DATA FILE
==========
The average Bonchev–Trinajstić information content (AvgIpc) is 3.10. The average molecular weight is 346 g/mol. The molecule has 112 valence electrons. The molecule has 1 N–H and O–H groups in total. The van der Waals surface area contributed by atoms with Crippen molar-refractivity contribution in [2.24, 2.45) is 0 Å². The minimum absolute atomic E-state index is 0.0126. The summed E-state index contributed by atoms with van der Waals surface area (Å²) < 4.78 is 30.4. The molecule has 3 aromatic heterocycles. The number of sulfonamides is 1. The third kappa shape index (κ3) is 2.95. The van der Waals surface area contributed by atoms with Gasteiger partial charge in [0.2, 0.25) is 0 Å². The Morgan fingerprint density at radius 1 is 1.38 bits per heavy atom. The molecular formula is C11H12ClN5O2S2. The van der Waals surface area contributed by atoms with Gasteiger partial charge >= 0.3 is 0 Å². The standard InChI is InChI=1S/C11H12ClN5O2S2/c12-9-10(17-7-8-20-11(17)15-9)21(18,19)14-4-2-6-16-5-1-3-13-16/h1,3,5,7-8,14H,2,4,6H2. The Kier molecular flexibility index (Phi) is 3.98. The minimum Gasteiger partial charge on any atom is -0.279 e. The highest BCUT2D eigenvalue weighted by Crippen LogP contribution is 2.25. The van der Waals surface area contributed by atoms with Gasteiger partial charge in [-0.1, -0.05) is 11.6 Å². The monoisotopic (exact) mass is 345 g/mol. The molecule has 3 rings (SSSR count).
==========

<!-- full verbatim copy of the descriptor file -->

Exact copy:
The average Bonchev–Trinajstić information content (AvgIpc) is 3.10. The average molecular weight is 346 g/mol. The molecule has 112 valence electrons. The molecule has 1 N–H and O–H groups in total. The van der Waals surface area contributed by atoms with Crippen molar-refractivity contribution in [2.24, 2.45) is 0 Å². The minimum absolute atomic E-state index is 0.0126. The summed E-state index contributed by atoms with van der Waals surface area (Å²) < 4.78 is 30.4. The molecule has 3 aromatic heterocycles. The number of sulfonamides is 1. The third kappa shape index (κ3) is 2.95. The van der Waals surface area contributed by atoms with Gasteiger partial charge in [0.2, 0.25) is 0 Å². The Morgan fingerprint density at radius 1 is 1.38 bits per heavy atom. The molecular formula is C11H12ClN5O2S2. The van der Waals surface area contributed by atoms with Gasteiger partial charge >= 0.3 is 0 Å². The standard InChI is InChI=1S/C11H12ClN5O2S2/c12-9-10(17-7-8-20-11(17)15-9)21(18,19)14-4-2-6-16-5-1-3-13-16/h1,3,5,7-8,14H,2,4,6H2. The Kier molecular flexibility index (Phi) is 3.98. The minimum Gasteiger partial charge on any atom is -0.279 e. The highest BCUT2D eigenvalue weighted by Crippen LogP contribution is 2.25. The van der Waals surface area contributed by atoms with Gasteiger partial charge in [-0.1, -0.05) is 11.6 Å². The monoisotopic (exact) mass is 345 g/mol. The molecule has 3 rings (SSSR count).